Note several filtering criteria enter the process described above; to remove any impact of land surface roughness, the land mask is used to discard targets with winds over land. Furthermore, and by definition of the standard grid (section 3a), only the targets for which the 6*R*_{max} × 6*R*_{max} grid can fit in the WRF Model domain are kept.

## APPENDIX B

### Implementation of the Kepert (2001) Model

A wide range of parametric surface wind field models exist and as an example we here introduce the linear analytical boundary layer vortex model derived by Kepert (2001). This formulation is able to represent the full three-dimensional wind field and accounts for the impact of surface roughness on the boundary layer flow via surface drag and vertical diffusivity, making it one of the most complete parametric formulations developed to date.

Starting from the horizontal momentum equations for a steady-state vortex, with constant vertical turbulent diffusivity (*K*), and in storm-centered cylindrical coordinates moving with the TC, Kepert (2001) derives analytical solutions for the radial (*u*_{sr}) and azimuthal (*υ*_{sr}) storm-relative wind components at a given height *z*. The key assumptions include the following: a linearization of the equations discarding second-order terms, a semislip condition at the surface that involves a drag coefficient (*C*_{d}) for the near surface stress, and a linearization of this boundary condition assuming the storm motion is much smaller than the gradient level flow.

The solution [summarized by Eqs. (20)–(24) in Kepert (2001)] allows for the modeling of both horizontal wind vector components and therefore does not make any further assumptions about the distribution of inflow angles around the TC vortex. This method offers a more realistic representation of the wind vector field (Khare et al. 2009) (Note that the current study, however, focuses on wind magnitude rather than on the vector field.).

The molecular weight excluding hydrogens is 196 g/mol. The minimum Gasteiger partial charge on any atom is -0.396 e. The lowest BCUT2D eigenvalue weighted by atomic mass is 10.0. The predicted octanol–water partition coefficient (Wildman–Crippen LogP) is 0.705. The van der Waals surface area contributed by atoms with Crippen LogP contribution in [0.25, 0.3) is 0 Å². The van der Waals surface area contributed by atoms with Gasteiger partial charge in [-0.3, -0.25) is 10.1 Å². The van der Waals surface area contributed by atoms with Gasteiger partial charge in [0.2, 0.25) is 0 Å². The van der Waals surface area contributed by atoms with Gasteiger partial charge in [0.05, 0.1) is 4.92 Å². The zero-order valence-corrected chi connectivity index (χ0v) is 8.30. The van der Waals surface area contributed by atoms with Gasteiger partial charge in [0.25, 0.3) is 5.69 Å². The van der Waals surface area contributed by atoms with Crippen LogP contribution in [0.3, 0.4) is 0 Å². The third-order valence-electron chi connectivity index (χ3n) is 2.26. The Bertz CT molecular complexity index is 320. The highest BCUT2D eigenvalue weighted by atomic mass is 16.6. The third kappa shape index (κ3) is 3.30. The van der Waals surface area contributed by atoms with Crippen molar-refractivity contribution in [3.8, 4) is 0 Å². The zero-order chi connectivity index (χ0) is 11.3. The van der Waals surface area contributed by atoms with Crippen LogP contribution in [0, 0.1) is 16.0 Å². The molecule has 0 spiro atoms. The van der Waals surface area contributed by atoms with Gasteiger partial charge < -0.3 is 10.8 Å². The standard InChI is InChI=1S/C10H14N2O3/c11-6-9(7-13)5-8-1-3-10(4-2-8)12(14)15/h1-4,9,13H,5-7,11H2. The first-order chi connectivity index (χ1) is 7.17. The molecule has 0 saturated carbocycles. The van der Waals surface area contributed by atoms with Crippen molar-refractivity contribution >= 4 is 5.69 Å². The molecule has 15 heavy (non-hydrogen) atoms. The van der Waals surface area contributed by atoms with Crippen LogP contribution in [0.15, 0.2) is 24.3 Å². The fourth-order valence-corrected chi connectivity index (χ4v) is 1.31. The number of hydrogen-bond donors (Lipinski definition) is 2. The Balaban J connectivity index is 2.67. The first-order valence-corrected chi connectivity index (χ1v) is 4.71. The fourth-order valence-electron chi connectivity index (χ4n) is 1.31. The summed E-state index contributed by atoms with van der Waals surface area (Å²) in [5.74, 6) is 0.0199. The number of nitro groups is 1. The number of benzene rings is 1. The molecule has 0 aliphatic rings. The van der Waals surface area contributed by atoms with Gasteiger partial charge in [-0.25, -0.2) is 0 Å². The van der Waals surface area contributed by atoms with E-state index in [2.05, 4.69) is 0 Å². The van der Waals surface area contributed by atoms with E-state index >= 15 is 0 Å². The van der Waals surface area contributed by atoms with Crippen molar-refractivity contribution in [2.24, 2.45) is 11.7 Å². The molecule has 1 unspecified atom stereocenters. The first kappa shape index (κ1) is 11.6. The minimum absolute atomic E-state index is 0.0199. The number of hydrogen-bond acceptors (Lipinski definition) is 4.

*V*

_{GW}is the symmetric gradient level wind,

*r*is the radial distance to the storm center,

*f*is the Coriolis term, ρ is the air density, and

*P*

_{a}and

*P*

_{0}refer to the ambient and storm central pressure, respectively.

We note, however, that the Kepert (2001) linearized boundary layer model can be applied to other parametric vortices (e.g., Kepert 2013), which can likely improve the representation of the simulated wind field.

The wind speed magnitude and inflow angle are evaluated after the storm translational speed vector is added and both horizontal components are projected onto a Cartesian coordinate system to obtain the earth-relative zonal and meridional wind components. The resulting model is therefore based on the following set of inputs: the storm central pressure (*P*_{0}), ambient pressure (*P*_{a}), the latitude of the storm center, the storm translational speed (*T*_{s}), radius of maximum winds (*R*_{m}), the drag coefficient *C*_{d}, and the turbulent diffusivity *K*. The two parameters *A* and *B* [*B* = *ρe**P*_{a} − *P*_{0})] in Eq. (B1) are linked via the radius of maximum winds: *A* =

Since the modeled wind field is representative of the top of the surface layer it needs to be scaled to a 10-m height for comparison. Khare et al. (2009) tested several combinations of the parameters *C*_{d} and *K*, and then applied a further empirical scaling to adjust the winds to a 10-m height–1-min average estimate. Based on their analysis the following settings are selected to illustrate the behavior of parametric wind field formulations: *z* = 0, *K* = 70 m^{2} s^{−1}, *C*_{d} = 0.001, and α = 0.95 (scaling parameter). Although parameter tuning is not the purpose of the current exercise, we note that the performance of this model with regards to the Fig. 3 case could likely be improved with a different setting.